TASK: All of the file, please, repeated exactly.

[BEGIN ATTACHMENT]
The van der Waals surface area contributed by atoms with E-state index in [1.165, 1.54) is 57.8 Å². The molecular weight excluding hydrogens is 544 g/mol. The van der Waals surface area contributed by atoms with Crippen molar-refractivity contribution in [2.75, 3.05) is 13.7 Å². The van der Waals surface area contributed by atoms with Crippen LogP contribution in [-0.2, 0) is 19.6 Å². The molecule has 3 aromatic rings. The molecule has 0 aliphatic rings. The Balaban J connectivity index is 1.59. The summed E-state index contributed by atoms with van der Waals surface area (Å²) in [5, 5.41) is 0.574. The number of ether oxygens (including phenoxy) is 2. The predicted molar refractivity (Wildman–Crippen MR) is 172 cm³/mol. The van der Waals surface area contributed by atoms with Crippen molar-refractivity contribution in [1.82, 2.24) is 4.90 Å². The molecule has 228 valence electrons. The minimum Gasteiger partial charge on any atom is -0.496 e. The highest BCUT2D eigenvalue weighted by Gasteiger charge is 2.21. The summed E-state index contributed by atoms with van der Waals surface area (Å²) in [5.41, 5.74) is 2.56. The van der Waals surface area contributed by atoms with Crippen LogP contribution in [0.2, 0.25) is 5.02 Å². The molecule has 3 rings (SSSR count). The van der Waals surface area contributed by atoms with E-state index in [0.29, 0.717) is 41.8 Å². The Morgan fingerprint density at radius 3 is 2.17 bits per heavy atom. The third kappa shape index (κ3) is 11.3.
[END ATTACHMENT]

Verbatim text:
The van der Waals surface area contributed by atoms with E-state index in [1.165, 1.54) is 57.8 Å². The molecular weight excluding hydrogens is 544 g/mol. The van der Waals surface area contributed by atoms with Crippen molar-refractivity contribution in [2.75, 3.05) is 13.7 Å². The van der Waals surface area contributed by atoms with Crippen LogP contribution in [-0.2, 0) is 19.6 Å². The molecule has 3 aromatic rings. The molecule has 0 aliphatic rings. The Balaban J connectivity index is 1.59. The summed E-state index contributed by atoms with van der Waals surface area (Å²) in [5, 5.41) is 0.574. The number of ether oxygens (including phenoxy) is 2. The predicted molar refractivity (Wildman–Crippen MR) is 172 cm³/mol. The van der Waals surface area contributed by atoms with Crippen molar-refractivity contribution in [1.82, 2.24) is 4.90 Å². The molecule has 228 valence electrons. The minimum Gasteiger partial charge on any atom is -0.496 e. The highest BCUT2D eigenvalue weighted by Gasteiger charge is 2.21. The summed E-state index contributed by atoms with van der Waals surface area (Å²) in [5.41, 5.74) is 2.56. The van der Waals surface area contributed by atoms with Crippen LogP contribution in [0.2, 0.25) is 5.02 Å². The molecule has 3 rings (SSSR count). The van der Waals surface area contributed by atoms with E-state index in [0.29, 0.717) is 41.8 Å². The Morgan fingerprint density at radius 3 is 2.17 bits per heavy atom. The third kappa shape index (κ3) is 11.3.